West African Trade: A Study of Competition, Oligopoly and Monopoly in a Changing Economy

By P. T. Bauer | Go to book overview

CHAPTER 17
THE SHARES OF FIRMS IN THE TRADE IN EXPORT PRODUCE

1. INFORMATION ON THE SHARES OF FIRMS IN THE TRADE IN EXPORT PRODUCE

There is much information available on the shares of individual firms in the export trade of West Africa. It is derived partly from returns furnished by the buying agents to the executives of the marketing boards and circulated by the boards, and partly from analysis of customs entries. Considerable information has also been made available by private sources.

The export of agricultural products from Nigeria and the Gold Coast is in the hands of marketing boards which are statutory export monopolies. In the actual export of these products, the concentration is of course 100%. The merchant firms act as buying agents for the boards, and for these commodities the statistics of concentration shown here refer to their operations as buying agents and not as actual exporters. For hides and skins and timber the information refers to the shares of firms in actual exports.

With the exception of the buying of cocoa, confidential marketsharing syndicates are operated by most of the licensed buying agents in the purchase of produce for export on behalf of the marketing boards.1 In a review of statistics of this degree of concentration it is necessary to take cognisance of such syndicates for two reasons. First, their presence implies that in effect the members share their purchases. The shares of individual firms in total purchases do not give a full picture of the degree of concentration; in addition, the share of all the syndicate members taken together must be considered because they act largely in concert and in their purchasing activities voluntarily limit their independence of action. Secondly, the share of an individual firm in total purchases in any year may give a misleading indication of its quantitative importance if it is a member of a syndicate. A firm may intentionally reduce its purchases in one year in accordance with the provisions of the market-sharing arrangements. This tends to increase the tonnage bought by others, whether members of the syndicate or not. Conversely, a syndicate member which was buying less than its agreed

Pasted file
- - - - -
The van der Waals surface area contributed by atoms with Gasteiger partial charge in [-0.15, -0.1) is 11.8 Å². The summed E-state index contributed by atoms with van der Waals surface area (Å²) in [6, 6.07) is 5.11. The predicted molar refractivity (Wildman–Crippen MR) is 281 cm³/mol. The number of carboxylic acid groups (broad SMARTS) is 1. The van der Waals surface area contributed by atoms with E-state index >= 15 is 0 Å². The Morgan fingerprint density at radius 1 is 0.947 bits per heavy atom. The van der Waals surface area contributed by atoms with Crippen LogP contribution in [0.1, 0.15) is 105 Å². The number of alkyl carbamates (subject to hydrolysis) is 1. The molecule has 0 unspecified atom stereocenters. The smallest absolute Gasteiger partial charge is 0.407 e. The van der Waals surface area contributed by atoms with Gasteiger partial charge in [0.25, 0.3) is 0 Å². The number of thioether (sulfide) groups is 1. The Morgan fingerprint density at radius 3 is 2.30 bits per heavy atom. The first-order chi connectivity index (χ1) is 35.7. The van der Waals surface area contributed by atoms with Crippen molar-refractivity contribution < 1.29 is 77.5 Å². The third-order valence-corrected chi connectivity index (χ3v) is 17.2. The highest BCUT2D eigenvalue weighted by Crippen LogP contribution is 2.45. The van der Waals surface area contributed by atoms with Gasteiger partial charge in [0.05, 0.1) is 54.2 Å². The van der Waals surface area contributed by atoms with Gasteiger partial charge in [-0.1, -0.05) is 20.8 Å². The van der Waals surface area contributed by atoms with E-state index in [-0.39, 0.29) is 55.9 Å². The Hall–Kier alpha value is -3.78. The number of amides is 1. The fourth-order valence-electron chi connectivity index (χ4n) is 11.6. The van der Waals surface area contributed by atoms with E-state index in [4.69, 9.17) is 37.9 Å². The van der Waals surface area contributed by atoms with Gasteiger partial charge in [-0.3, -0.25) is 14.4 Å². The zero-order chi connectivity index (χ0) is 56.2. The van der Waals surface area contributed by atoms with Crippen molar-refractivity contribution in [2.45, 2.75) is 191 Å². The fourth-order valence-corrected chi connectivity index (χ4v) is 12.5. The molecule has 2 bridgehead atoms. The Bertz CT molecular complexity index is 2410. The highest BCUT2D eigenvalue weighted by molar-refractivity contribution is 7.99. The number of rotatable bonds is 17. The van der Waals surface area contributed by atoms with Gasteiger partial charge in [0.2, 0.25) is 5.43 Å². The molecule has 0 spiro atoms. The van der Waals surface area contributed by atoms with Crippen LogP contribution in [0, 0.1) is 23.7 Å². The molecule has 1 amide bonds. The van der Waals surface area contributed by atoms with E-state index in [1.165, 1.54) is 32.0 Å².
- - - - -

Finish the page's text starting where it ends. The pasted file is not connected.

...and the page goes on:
____________________
1
The syndicates in the purchase of oil-palm produce seem recently to have been suspended (cf. note to Table 14 below).

-217-

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